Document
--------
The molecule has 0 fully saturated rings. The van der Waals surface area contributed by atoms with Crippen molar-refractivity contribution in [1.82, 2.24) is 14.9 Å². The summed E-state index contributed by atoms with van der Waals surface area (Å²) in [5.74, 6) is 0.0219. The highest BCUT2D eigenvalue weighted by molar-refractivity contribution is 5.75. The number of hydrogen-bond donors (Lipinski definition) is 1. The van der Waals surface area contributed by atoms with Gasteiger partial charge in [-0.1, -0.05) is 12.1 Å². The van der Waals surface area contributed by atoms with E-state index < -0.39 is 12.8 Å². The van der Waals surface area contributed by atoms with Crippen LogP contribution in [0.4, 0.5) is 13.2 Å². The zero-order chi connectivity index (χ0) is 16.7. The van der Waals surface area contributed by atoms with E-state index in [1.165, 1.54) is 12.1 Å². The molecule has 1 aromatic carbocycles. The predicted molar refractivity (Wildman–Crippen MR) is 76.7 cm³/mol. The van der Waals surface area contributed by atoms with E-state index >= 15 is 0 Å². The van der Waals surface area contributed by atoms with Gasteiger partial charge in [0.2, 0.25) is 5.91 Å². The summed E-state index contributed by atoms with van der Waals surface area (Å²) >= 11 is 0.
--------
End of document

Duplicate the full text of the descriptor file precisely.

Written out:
The molecule has 0 fully saturated rings. The van der Waals surface area contributed by atoms with Crippen molar-refractivity contribution in [1.82, 2.24) is 14.9 Å². The summed E-state index contributed by atoms with van der Waals surface area (Å²) in [5.74, 6) is 0.0219. The highest BCUT2D eigenvalue weighted by molar-refractivity contribution is 5.75. The number of hydrogen-bond donors (Lipinski definition) is 1. The van der Waals surface area contributed by atoms with Gasteiger partial charge in [-0.1, -0.05) is 12.1 Å². The van der Waals surface area contributed by atoms with E-state index < -0.39 is 12.8 Å². The van der Waals surface area contributed by atoms with Crippen LogP contribution in [0.4, 0.5) is 13.2 Å². The zero-order chi connectivity index (χ0) is 16.7. The van der Waals surface area contributed by atoms with E-state index in [1.165, 1.54) is 12.1 Å². The molecule has 1 aromatic carbocycles. The predicted molar refractivity (Wildman–Crippen MR) is 76.7 cm³/mol. The van der Waals surface area contributed by atoms with E-state index >= 15 is 0 Å². The van der Waals surface area contributed by atoms with Gasteiger partial charge in [0.2, 0.25) is 5.91 Å². The summed E-state index contributed by atoms with van der Waals surface area (Å²) >= 11 is 0.